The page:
After the Prophet’s SAW demise, the sanctity of this site was violated twice during a civil war between H 63 – H 75/ 683-694 CE. The first of these was during a power struggle between Yazid bin Muawiyah and Abdullah bin Zubayr, where the former sent a general by the name of al-Huṣayn al-Sakuni to subdue Abdullah. Al-Huṣayn pelted the Kaaba with stones using trebuchets and set fire to it.4 This weakened the structure of the Kaaba and was repaired by Abdullah bin Zubayr in H 65/683 CE. Thereafter, in the year H 73/692 CE another general by the name of Hajjaj bin Yusuf al-Saqafi led an army into Mecca and pelted the Kaaba from the top of the Abi Qubays mountain which sparked another fire on the Kaaba and caused severe damage to its structure. Hajjaj having killed Abdullah and conquered the city restored the Kaaba thereafter.
In H 1039/ 1630 CE, during the reign of the Ottoman King Murad IV, heavy rains resulted in the flooding of the grand masjid and damaged a wall of the Kaaba whilst weakening the other walls. Provisions in the form of utilities, equipment, wood, nails, ropes and metal were procured from Misr (modern-day Cairo) and the Kaaba was renovated in the year H 1040/ 1631 CE.5
In more recent times, the holy Kaaba was renovated twice in the years H 1377/ 1958 CE and H 1417/ 1996 CE, when the outer walls were smoothed, with the roof, ceiling and pillars being reconstructed.6
Although history bears testimony to the fact that the Kaaba has been attacked and its sanctity violated, the Fatimi Imams were always conscious of the need to protect its sanctity and uphold its honour by making critical decisions to avoid bloodshed therein.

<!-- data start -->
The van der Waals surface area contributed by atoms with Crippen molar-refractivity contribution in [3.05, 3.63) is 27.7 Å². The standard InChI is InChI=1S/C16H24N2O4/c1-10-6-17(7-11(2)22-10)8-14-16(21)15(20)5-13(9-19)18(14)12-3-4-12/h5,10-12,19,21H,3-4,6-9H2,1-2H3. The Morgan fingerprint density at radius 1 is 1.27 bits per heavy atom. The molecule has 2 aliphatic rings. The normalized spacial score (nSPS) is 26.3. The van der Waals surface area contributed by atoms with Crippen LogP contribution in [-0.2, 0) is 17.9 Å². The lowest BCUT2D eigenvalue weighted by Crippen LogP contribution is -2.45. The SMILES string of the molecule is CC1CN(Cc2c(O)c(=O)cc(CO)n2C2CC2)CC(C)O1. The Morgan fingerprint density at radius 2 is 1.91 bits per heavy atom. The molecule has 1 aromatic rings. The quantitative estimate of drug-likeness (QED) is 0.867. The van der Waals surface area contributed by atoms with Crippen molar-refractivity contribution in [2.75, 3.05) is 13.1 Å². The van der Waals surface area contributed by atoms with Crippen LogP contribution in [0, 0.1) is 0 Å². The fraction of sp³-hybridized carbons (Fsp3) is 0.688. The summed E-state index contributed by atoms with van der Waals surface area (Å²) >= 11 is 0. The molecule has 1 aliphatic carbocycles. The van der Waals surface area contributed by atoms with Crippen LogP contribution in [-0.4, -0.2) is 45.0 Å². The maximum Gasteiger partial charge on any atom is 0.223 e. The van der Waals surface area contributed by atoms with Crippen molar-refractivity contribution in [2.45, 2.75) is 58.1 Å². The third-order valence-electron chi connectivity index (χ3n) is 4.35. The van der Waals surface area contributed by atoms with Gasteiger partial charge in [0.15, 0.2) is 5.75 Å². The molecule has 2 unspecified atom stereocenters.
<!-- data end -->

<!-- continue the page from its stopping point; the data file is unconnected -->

When Imam Husain AS, the Prophet’s SAW grandson, was in Mecca, he came to know that his enemies were planning an attempt on his life. He decided to leave Mecca even though it was the day hajj was to begin. He was asked to reconsider his decision and stay back, but the Imam AS was determined to safeguard the sanctity of Mecca from any transgressions.7 He thus embarked on his final journey towards the city of Kufa.
Another instance was during the reign of al-Imam al-Mustansir bi Allah AS, when the guardianship of the city of Mecca was under the Hasanīyīn (those who trace their lineage through Imam Hasan AS to Imam Ali bin Abi Talib AS). During this period, Syedna Ali bin Mohammed al-Sulayhī RA, the representative of Imam Mustansir AS in Yemen, embarked upon hajj. While there, the Imam’s AS foes in Mecca conspired to spark a feud between Shukr al-Hasani, the guardian of Mecca, and Syedna Ali RA. The feud escalated to such an extent that Syedna Ali RA wrote to Imam Mustansir AS beseeching his permission to depose the guardian from his position. The Imam AS in his reply pacified Syedna Ali RA and directed him to be patient and not become the perpetrator of bloodshed in the haram (hallowed sanctuary.) Syedna Ali RA obeyed the injunction and resisted further escalation.8
Today the Bohra faith honours the Fatimi legacy of reverence for the holy Kaaba, both its physical structure and symbolic meaning. Those who lay eyes upon it are quick to pronounce, ‘O Allah increase this house in grandeur’ and those yet to visit, long for the day when they too shall be among the zuwwār al-bait (visitors of the house).
(Another historically important feature of the Kaaba is its adornment in a black coloured curtain known as the kiswa. To read more about it, click here.)
- Majmaʿ Akhbār Bayt Allah 1435 H, Pg 14. ↩
- Majmaʿ Akhbār Bayt Allah 1435 H, Pg 64. ↩
- Majmaʿ Akhbār Bayt Allah 1435 H, Pg 62. ↩
- Syedna Idris Imaduddin RA,ʿUyūn al-Akhbār, Vol. 4. ↩
- Majmaʿ Akhbār Bayt Allah 1435 H, Pg 74. ↩
- The History of Makkah Mukarramah, Dr Mohammed Ilyas Abdul Ghani, Pg 60. ↩
- Syedna Idris Imaduddin RA,ʿUyūn al-Akhbār, Vol. 4. ↩
- Syedna Idris Imaduddin RA,ʿUyūn al-Akhbār, Vol. 7. ↩